I attribute this to market forces, with both sides of the supply/demand equation potentially driven by different things,
On the demand side, I think some of it may be due to a tendency for a "rare" or expensive item to increase in price because of a collector's mentality. Some collectors are interested in an item simply because it is expensive, under the logic that if it is expensive, it must be good, and can only increase in price. For these people, ever-escalating prices are just further proof that an item is awesome, and no price is too much to pay. A great example of this is tulipomania, where tulip prices rose exponentially due to speculation, then crashed spectacularly. I wonder if we'll get a good test of this when the Goemon CD box set is released. With these CDs becoming more widely available, how will this affect the prices of the originals?
Another component on the demand side is popularity of a particular collecting hobby. As a hobby becomes trendy, more people become interested in it, and many are looking for "instant awesome". They don't want to fool around the experience of filtering through the drek, and are just looking for the "best" or the "hidden gems". As others respond with their favorites, a list begins to be formed which summarizes the community's favorites, which causes demand for these particular titles to skyrocket. Since these lists can persist forever on the internet, the demand can be constantly refreshed as more people enter the hobby, but the supply dwindles as those people who have the title are unwilling to sell it. This can be countered by re-releases, though for older releases, this is generally unlikely. Even if there is a re-release, some collectors will tout their original release as being superior for whatever reason.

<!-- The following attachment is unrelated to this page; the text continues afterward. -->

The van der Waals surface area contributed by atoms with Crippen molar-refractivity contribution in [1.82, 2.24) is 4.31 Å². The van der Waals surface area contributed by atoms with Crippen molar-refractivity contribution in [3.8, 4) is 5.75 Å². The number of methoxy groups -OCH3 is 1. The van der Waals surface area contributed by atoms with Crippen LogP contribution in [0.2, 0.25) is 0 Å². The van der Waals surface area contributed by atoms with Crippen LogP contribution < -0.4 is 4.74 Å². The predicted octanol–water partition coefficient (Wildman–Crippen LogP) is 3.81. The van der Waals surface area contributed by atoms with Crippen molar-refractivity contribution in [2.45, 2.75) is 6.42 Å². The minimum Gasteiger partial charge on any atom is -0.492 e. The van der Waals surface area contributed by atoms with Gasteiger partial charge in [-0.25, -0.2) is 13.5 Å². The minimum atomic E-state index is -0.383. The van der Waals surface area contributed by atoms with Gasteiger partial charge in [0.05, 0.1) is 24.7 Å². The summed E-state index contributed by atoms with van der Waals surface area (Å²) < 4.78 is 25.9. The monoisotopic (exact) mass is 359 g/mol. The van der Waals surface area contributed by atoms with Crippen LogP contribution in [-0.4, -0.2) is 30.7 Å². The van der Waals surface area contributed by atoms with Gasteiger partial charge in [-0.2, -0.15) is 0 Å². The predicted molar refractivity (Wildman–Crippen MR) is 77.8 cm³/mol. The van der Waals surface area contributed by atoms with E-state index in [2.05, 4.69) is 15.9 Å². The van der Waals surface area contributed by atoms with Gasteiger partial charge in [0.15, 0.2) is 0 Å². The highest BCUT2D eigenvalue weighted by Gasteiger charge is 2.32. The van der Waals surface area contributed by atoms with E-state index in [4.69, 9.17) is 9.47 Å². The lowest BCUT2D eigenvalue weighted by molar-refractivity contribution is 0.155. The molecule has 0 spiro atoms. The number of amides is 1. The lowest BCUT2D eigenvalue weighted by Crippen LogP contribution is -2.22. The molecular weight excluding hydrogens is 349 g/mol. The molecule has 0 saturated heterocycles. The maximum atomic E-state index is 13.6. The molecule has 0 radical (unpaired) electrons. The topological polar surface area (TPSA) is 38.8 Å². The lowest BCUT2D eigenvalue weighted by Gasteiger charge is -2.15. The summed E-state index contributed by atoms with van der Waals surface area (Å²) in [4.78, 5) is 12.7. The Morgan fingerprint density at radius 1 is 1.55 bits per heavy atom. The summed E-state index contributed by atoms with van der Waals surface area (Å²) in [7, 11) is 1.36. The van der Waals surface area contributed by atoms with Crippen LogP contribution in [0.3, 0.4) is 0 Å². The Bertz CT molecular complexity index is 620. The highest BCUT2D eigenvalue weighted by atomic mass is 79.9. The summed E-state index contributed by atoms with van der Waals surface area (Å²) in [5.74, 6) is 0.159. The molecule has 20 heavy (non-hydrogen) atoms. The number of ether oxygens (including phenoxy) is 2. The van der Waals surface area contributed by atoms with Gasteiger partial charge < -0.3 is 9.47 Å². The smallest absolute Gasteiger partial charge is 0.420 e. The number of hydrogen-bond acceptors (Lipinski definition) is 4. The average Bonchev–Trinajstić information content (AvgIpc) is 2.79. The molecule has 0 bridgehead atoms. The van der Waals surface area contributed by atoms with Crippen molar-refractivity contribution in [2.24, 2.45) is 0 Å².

Others can be driven by a focus on completionism, whereby the last few items needed to complete a set become ridiculously expensive, especially if print runs were low. A great example of this is the US TurboGrafx catalog. There are somewhere around 150 titles for it, but the print runs of the last few games were very low. Because the catalog is so small, trying to get a complete set seems like an attainable goal, and is a popular target for collectors. However, current market prices for complete copies of Legend of Hero Tonma are over $600; Bonk 3 CD, Super Air Zonk, and Dynastic Hero can be over $1,000; and a complete copy of Magical Chase on eBay right now has bids exceeding $5,000. Moonraiser sold his loose copy of Magical Chase for almost $1,500 a few weeks ago. If people lose interest in this goal or this hobby, the prices can decline,
On the supply side, large price increases may be driven by a reseller's mentality. When something already has a low supply, some people can try to "corner the market" by buying up every copy they can and holding on to it to resell it later at inflated prices. For recent examples, see the NES Classic console and the early days of amiibo. This can be countered by the producer releasing more copies, which eventually happened with amiibo. If it is out of production, that is obviously less likely to happen. Going back to Magical Chase, I remember reading a thread from 2001 or so which was describing someone buying up every single copy that came on eBay. At the time the thread was written, that person had already bought at least 20 copies, at prices in the $100 range. If he held on to them until now and unloaded them, he could make quite the score.
In any case, prices can rise and fall drastically at a moment's notice. Back when I first started buying VGM CDs, copies of Dracula New Classic were topping $1,000 on eBay (and YJA prices were several hundred dollars, as people were buying them on YJA to resell them on eBay). Now, you can get pristine copies for under 5000 yen.